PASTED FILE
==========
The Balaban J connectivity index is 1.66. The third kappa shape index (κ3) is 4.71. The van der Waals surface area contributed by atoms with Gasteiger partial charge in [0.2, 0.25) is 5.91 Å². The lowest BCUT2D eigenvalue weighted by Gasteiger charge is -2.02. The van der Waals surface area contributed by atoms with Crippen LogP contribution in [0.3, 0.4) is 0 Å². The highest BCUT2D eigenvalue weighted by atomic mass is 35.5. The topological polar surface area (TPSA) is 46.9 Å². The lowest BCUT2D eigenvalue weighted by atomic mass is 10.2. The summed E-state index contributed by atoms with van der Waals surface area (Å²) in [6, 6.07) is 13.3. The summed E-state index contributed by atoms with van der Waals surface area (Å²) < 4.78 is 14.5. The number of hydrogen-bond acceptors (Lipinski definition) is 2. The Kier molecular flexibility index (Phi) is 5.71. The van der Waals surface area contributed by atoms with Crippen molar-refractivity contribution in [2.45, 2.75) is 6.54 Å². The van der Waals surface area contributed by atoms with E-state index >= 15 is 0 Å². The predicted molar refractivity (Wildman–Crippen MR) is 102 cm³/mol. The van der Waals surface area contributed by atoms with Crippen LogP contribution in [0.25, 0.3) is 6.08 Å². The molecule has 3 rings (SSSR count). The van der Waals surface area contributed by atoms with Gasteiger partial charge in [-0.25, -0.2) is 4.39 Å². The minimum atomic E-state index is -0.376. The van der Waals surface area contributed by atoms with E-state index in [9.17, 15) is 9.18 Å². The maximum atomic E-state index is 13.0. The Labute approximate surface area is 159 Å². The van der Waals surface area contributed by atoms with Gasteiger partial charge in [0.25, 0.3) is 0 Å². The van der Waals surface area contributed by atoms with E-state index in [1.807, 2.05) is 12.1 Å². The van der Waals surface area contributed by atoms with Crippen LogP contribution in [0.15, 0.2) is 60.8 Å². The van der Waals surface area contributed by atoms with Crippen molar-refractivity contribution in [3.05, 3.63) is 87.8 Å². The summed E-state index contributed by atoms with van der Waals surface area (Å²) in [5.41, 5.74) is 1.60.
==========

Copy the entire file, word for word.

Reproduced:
The Balaban J connectivity index is 1.66. The third kappa shape index (κ3) is 4.71. The van der Waals surface area contributed by atoms with Gasteiger partial charge in [0.2, 0.25) is 5.91 Å². The lowest BCUT2D eigenvalue weighted by Gasteiger charge is -2.02. The van der Waals surface area contributed by atoms with Crippen LogP contribution in [0.3, 0.4) is 0 Å². The highest BCUT2D eigenvalue weighted by atomic mass is 35.5. The topological polar surface area (TPSA) is 46.9 Å². The lowest BCUT2D eigenvalue weighted by atomic mass is 10.2. The summed E-state index contributed by atoms with van der Waals surface area (Å²) in [6, 6.07) is 13.3. The summed E-state index contributed by atoms with van der Waals surface area (Å²) < 4.78 is 14.5. The number of hydrogen-bond acceptors (Lipinski definition) is 2. The Kier molecular flexibility index (Phi) is 5.71. The van der Waals surface area contributed by atoms with Crippen molar-refractivity contribution in [2.45, 2.75) is 6.54 Å². The van der Waals surface area contributed by atoms with E-state index >= 15 is 0 Å². The predicted molar refractivity (Wildman–Crippen MR) is 102 cm³/mol. The van der Waals surface area contributed by atoms with Crippen LogP contribution in [0.25, 0.3) is 6.08 Å². The molecule has 3 rings (SSSR count). The van der Waals surface area contributed by atoms with Gasteiger partial charge in [-0.25, -0.2) is 4.39 Å². The minimum atomic E-state index is -0.376. The van der Waals surface area contributed by atoms with E-state index in [9.17, 15) is 9.18 Å². The maximum atomic E-state index is 13.0. The Labute approximate surface area is 159 Å². The van der Waals surface area contributed by atoms with Gasteiger partial charge in [0.25, 0.3) is 0 Å². The van der Waals surface area contributed by atoms with E-state index in [1.807, 2.05) is 12.1 Å². The van der Waals surface area contributed by atoms with Crippen LogP contribution in [0.15, 0.2) is 60.8 Å². The van der Waals surface area contributed by atoms with Crippen molar-refractivity contribution in [3.05, 3.63) is 87.8 Å². The summed E-state index contributed by atoms with van der Waals surface area (Å²) in [5.41, 5.74) is 1.60.